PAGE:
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How does it really feel after Thoracic Fusion Surgery

tnurminenttnurminen Posts: 1
edited 06/03/2015 - 3:39 AM in Back Surgery and Neck Surgery
Hi All,

I decided to share my story for those waiting for the fusion surgery. I couldn't find much information myself on what to really expect and while all the surgeries are individual I think its good to know what to expect. I think my experience could be well described as being average and representative somewhat.

While many here have had back problems for long time, I had a Motocross accident 6 weeks ago and I broke my T5 and T6 vertebras pretty badly. It took 1,5 hours for me to be transferred to ER unit in Dubai, UAE where the journey began. After incredibly painful X-rays, CT and MRI scans (being shifted from bed to the scanners was unbelievably painful) it was clear I had unstable spine and I needed emergency two level fusion surgery.

My surgery lasted 4 hours and surgeons implanted 8 screws, two plates and two rods through the back. I woke up feeling rather good but that was due to the heavy sedatives from the surgery. Once I was in the ward and the sedatives wore off and were replaced with more standard painkillers, the unimaginable pain pushed thru like a knife. I was not on morphine but liquid paracetamol and some other pills. People with even morphine or opiate based painkillers have described the pain as extremely harsh and I can tell that there is nothing that could prepare me for the pain. Laying in bed against the new wound and sliced back muscles was absolute misery. So whatever people say, you do yourself a mental favour by preparing for immense pain. This is a one of the most painful operations around according to surgeons. I would have had much less anxiety if I had know that in advance. Instead I thought that either the operation was a failure or there was some serious damage or infection. But everything went as planned and it was just the "normal" pain to be expected from the fusion surgery.

After few days the pain was almost the same. But what really shocked me to the core was when I first time got up to sit on the bed ready for first attempt at walking. I felt like I had metal saw and an axe implanted on my back and I had lost all sensation of the upper half of my back. I was shocked and my first thought was that if this is how I feel rest of my life I am screwed. First walk was mere 20 meters and I had to go back to bed. Also I had started to get small muscle spasms due to the mild spinal cord injury which made my legs shake uncontrollably. That added to my fears and anxiety.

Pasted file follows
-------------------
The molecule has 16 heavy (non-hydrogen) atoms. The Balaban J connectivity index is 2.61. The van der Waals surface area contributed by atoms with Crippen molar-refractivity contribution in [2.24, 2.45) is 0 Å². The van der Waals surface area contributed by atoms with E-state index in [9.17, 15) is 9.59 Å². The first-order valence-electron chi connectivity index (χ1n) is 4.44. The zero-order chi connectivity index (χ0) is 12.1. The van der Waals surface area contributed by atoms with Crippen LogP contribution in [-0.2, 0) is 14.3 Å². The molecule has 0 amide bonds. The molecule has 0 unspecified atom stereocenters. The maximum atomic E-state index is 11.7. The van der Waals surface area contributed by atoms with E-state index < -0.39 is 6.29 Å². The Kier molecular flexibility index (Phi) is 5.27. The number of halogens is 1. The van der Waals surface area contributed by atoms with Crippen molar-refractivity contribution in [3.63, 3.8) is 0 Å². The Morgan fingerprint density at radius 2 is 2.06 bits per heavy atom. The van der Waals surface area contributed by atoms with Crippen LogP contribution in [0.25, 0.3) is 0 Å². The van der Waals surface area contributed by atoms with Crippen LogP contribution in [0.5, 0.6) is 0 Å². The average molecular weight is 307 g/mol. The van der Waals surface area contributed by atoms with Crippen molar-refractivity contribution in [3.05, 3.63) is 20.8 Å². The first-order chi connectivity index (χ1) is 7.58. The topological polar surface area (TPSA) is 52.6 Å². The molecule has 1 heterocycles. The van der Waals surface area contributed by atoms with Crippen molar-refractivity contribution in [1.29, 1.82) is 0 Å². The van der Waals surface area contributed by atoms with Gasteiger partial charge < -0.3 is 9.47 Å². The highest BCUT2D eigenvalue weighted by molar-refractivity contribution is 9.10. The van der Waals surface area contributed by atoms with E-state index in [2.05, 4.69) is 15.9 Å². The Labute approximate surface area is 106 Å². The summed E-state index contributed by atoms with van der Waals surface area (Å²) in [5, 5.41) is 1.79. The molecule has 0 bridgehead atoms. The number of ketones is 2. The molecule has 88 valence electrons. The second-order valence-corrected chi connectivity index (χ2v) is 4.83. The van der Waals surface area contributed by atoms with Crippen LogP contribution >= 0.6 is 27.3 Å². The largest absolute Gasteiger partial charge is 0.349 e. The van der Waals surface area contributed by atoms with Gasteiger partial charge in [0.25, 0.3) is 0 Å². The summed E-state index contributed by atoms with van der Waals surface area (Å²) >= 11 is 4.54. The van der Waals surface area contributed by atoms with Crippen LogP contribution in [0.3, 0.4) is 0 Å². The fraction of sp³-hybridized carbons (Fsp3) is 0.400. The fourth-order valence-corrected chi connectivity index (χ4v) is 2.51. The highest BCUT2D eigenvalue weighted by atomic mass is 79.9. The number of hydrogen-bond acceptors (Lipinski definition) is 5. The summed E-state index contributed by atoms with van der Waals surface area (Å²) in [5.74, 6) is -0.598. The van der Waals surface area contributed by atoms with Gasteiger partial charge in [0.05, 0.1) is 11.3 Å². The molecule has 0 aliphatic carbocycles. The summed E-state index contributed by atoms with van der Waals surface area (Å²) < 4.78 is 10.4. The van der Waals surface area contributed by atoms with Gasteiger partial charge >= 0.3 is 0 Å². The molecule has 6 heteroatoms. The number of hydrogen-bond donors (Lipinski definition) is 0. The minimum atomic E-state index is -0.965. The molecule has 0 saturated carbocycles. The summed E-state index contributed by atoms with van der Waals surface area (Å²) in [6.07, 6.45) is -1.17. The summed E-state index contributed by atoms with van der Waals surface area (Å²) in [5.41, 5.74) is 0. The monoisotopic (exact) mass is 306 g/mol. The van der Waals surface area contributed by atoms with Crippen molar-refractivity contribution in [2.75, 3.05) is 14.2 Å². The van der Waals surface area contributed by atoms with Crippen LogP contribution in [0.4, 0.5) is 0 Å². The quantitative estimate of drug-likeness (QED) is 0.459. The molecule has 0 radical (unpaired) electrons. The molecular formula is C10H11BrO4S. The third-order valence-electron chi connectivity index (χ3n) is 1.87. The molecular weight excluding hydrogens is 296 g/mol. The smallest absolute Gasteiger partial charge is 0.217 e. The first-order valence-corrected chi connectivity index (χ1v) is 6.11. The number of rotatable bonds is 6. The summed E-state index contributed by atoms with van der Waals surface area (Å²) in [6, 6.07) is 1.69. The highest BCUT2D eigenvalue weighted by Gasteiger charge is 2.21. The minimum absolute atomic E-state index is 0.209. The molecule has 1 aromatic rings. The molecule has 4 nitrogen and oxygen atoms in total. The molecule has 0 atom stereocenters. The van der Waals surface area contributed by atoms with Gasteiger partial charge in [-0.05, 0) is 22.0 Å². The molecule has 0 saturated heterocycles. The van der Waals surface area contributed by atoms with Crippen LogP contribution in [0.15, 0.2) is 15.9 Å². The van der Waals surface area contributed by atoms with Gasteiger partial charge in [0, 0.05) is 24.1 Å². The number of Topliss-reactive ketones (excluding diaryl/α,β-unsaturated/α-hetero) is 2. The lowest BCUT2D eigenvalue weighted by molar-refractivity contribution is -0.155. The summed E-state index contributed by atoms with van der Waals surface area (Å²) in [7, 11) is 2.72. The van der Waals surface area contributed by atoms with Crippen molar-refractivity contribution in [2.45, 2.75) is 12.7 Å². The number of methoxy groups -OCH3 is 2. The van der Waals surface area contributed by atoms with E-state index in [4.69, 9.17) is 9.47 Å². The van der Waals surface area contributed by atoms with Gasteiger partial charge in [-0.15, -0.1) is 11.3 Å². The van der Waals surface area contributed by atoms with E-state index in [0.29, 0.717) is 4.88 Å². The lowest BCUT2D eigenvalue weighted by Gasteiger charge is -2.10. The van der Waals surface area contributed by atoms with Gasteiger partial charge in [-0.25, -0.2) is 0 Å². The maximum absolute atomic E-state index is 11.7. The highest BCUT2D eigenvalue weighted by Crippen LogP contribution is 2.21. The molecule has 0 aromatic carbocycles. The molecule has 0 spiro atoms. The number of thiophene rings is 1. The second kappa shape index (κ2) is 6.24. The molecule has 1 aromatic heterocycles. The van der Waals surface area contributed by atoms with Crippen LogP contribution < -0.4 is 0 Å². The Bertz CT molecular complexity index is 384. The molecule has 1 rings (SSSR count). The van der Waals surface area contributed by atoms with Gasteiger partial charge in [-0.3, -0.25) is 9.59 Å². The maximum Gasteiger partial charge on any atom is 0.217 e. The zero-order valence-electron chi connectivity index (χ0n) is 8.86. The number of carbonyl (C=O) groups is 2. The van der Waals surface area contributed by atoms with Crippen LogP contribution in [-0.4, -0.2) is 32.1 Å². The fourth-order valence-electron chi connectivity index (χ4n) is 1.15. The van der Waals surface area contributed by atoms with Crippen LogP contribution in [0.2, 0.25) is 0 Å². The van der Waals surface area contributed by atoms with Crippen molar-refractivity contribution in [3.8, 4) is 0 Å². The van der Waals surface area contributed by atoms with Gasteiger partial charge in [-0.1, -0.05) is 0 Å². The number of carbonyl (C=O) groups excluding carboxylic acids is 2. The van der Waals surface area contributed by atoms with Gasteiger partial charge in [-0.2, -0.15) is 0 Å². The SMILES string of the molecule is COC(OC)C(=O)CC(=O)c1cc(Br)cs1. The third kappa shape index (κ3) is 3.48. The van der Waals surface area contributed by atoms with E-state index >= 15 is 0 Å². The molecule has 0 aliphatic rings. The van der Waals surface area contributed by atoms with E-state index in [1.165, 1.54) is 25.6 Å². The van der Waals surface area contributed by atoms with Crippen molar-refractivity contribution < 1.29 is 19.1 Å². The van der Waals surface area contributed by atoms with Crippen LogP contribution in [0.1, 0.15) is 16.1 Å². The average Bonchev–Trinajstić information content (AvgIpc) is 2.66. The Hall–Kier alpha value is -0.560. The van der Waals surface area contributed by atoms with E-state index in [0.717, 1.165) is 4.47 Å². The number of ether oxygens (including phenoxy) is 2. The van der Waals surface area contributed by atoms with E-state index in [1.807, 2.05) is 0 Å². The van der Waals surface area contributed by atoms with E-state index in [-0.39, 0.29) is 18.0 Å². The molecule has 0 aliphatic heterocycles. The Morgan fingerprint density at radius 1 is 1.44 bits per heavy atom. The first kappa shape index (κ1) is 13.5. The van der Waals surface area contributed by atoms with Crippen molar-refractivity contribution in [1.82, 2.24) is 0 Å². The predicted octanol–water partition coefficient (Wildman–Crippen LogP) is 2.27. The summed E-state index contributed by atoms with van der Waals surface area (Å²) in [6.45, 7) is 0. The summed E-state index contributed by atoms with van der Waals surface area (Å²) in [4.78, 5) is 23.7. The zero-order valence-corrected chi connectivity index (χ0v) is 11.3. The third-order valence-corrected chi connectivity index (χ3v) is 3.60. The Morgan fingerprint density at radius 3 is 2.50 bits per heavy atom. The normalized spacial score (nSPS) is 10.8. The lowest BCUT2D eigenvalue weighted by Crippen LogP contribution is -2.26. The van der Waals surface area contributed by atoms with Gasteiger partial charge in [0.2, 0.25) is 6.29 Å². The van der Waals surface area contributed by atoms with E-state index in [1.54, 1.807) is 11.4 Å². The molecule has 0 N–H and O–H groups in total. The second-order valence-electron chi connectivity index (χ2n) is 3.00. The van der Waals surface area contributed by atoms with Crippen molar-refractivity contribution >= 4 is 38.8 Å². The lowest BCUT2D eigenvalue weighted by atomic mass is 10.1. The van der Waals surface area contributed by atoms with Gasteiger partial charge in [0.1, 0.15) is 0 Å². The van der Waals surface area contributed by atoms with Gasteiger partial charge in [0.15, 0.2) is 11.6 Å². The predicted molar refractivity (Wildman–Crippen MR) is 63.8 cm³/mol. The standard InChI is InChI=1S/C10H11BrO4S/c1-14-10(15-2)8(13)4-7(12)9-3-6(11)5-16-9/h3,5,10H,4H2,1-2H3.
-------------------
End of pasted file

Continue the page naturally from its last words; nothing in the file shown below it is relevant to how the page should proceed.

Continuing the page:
On 6th day I was well enough to walk in the corridors somewhat and I was discharged to home. The pain had subsided maybe 10-15%. The back muscles were hard as a concrete and pain was piercing, non-stop type. I started to have short walks outside but I was breathless, dizzy and couldn't relax for a minute because of the pain. This lasted two weeks until suddenly one morning, the pain was halved. Life started to become more bearable. I found it hard to see any improvement on day to day basis, instead I found it more encouraging to measure pain levels weekly. My pain seemed to always subsidy not steadily, but in sudden leaps every 5-7 days. I stopped taking Celebrex (pain killers) after 2,5 weeks from operation because I wanted to start moving more and to do that I had to know the real pain levels.

I am now in 6th week and almost pain free. There is numbness in the operational area and muscles are stiff and I still have odd bad day when I have to take it more easy. I am able to swim, walk, do stretching, tie my own shoes, sleep on my side, drive a car etc...

Key take aways for anyone going to Fusion surgery are in my humble experience:

1) Do prepare for yourself to experience pain that you did not know exists for the first week at least
2) Recovery is slow, there is hardly noticeable progress on the pain levels day to day basis, don't let it depress you
3) Pain management is key in the beginning for these reasons